New strategic plan process for AP Township

By Gregg Chamberlain - EAP
New strategic plan process for AP Township
Une nouvelle caserne de pompiers pour le village d'Alfred est l'une des priorités envisagées jusqu'à présent, dans le cadre du nouveau plan stratégique que le conseil municipal d'Alfred-Plantagenet est en train d'élaborer pour le canton. —photo Gregg Chamberlain (Photo : Éditions André Paquette)

Alfred-Plantagenet Township council is taking the first steps towards creating a new strategic plan for the municipality.

Township council held its first public session for the strategic plan process May 18 but turnout for the event ended up as just the council members themselves plus administration staff and one resident. During a later interview Chief Administrator Michel Potvin expressed hope that more residents of the municipality will attend later sessions scheduled during the summer for the stratetgic plan process once cost figures become available for some of the proposals presented during the earlier sessions.

Potvin noted that the strategic plan for the municipality differs from the various master plans in place dealing with specific concerns like water and sewer services, parks and recreation, or public works.

“The strategic plan process is meant to provide a roadmap,” he said, “for residents, staff, and stakeholders of that the (present) council wants to focus on during its mandate.”

The various master plans are designed for terms that may range from five to 10 or 20 years duration and provide priority guidelines for various items. All master plans are designed to be flexible and allow for changes to the priority assigned to any item depending on factors like the availability of new sources of financing that could allow township staff to deal with a particular need sooner than originally expected.

“Thus the master plans can and do have an impact on the strategic plan,” said Potvin.

During the May 18 strategic plan session, three items got the most attention. They were: creation of an industrial park at the west end of the township; continuing with plans for building a new fire station in the Village of Alfred; and continuing work on expansion and rehabilitation of the Plantagenet sewage treatment lagoon.

Potvin noted that council sees Wendover as a possible location for a new municipal industrial park to attract some of the potential investors from Ottawa and Montréal who are seeking suitable commercial or industrial properties for their projects at a cheaper price that what is demanded for similar properties in the big urban centres. Alfred-Plantagenet council thinks that as the amount of industrial park area available in Hawkesbury and Rockland dwindles, Wendover could become the new focus of attention for commercial and industrial developers.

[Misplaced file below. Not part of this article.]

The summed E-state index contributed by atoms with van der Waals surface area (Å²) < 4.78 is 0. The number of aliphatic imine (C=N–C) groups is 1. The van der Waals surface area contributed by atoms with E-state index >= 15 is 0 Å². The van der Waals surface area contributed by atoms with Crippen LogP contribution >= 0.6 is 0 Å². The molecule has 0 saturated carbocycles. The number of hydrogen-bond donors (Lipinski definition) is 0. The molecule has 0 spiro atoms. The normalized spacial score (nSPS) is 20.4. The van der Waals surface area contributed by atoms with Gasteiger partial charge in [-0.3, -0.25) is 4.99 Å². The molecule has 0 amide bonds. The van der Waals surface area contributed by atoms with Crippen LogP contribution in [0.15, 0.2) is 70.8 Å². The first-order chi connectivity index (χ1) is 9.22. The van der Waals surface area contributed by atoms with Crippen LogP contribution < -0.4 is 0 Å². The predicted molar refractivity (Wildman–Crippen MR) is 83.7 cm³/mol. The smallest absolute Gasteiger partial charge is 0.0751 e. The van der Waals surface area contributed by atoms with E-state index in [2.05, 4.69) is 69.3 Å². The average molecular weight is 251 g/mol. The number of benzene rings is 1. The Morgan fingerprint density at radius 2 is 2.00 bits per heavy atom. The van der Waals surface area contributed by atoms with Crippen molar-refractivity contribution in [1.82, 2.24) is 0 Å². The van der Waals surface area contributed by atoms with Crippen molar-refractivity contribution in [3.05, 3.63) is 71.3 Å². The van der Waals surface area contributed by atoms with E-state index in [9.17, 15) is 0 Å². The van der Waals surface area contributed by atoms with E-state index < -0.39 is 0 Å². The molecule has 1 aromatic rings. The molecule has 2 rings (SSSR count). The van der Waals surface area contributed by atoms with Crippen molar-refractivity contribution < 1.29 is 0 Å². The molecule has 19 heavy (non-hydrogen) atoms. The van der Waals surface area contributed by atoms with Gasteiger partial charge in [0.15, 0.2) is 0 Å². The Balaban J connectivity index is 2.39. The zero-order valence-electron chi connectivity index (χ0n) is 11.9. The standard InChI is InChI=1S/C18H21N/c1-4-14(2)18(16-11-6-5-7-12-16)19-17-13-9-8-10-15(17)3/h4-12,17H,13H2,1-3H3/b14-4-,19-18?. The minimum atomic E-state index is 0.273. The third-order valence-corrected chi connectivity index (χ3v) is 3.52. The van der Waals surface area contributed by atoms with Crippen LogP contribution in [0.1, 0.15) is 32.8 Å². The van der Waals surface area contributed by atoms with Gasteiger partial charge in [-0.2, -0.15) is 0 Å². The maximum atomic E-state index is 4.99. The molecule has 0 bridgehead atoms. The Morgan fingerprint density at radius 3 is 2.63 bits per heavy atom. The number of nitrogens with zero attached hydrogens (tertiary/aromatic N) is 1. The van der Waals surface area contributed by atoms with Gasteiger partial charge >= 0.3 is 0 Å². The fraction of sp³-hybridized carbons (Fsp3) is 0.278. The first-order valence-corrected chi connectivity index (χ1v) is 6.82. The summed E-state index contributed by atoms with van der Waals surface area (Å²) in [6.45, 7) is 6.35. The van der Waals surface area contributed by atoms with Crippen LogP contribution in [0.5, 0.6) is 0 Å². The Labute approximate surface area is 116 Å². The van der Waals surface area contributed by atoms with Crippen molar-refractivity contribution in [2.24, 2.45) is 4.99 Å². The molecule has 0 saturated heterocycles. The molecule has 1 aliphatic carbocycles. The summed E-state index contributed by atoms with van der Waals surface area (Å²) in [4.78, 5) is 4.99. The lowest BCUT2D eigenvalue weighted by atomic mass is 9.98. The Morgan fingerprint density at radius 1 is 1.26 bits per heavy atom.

“It is time for us to explore that possibility,” said Potvin.

The Alfred fire station project is at the early stage, with money allocated in the 2023 municipal budget for doing a new building design. Township council has abandoned the idea of rehabilitating the existing building.

“Our initial findings suggest that it may not be worthwhile,” said Potvin.

He noted that the current building is too old to continue service without extensive and expensive renovations. Even then it still might not meet either the fire protection needs of the municipality or the provincial building guidelines for a rural fire station.

The focus now is to prepare an architectural concept design for a new building that meets both provincial standards and municipal needs. Next year, Potvin said, the township will seek a suitable site for the new fire station and also develop a financing plan to build it.

The process continues for plans to expand and rehabilitate the Plantagenet sewage treatment lagoon. The priority now is to do an environmental assessment for the project.

Last month the township hosted a public open house on the lagoon project but the sole attendees that evening were one member of council, one former council member, and a representative from the South Nation Conservation Authority. Potvin expects there may be more interest in the project from residents when cost estimates for the project become available to warrant another open house at a later date.

Potvin observed that three general themes emerged by the end of the May 18 strategic planning session. Those attending agreed that Alfred-Plantagenet Township should focus more attention on its “natural offerings” of parkland, forests, and rivers as a means of attracting more families to settle in the area. More attention to local environmental issues, like tree cover in residential and village areas, is needed. The township also needs to find ways to attract more commercial and light industrial investment to help spread the tax burden when planning future municipal budgets.

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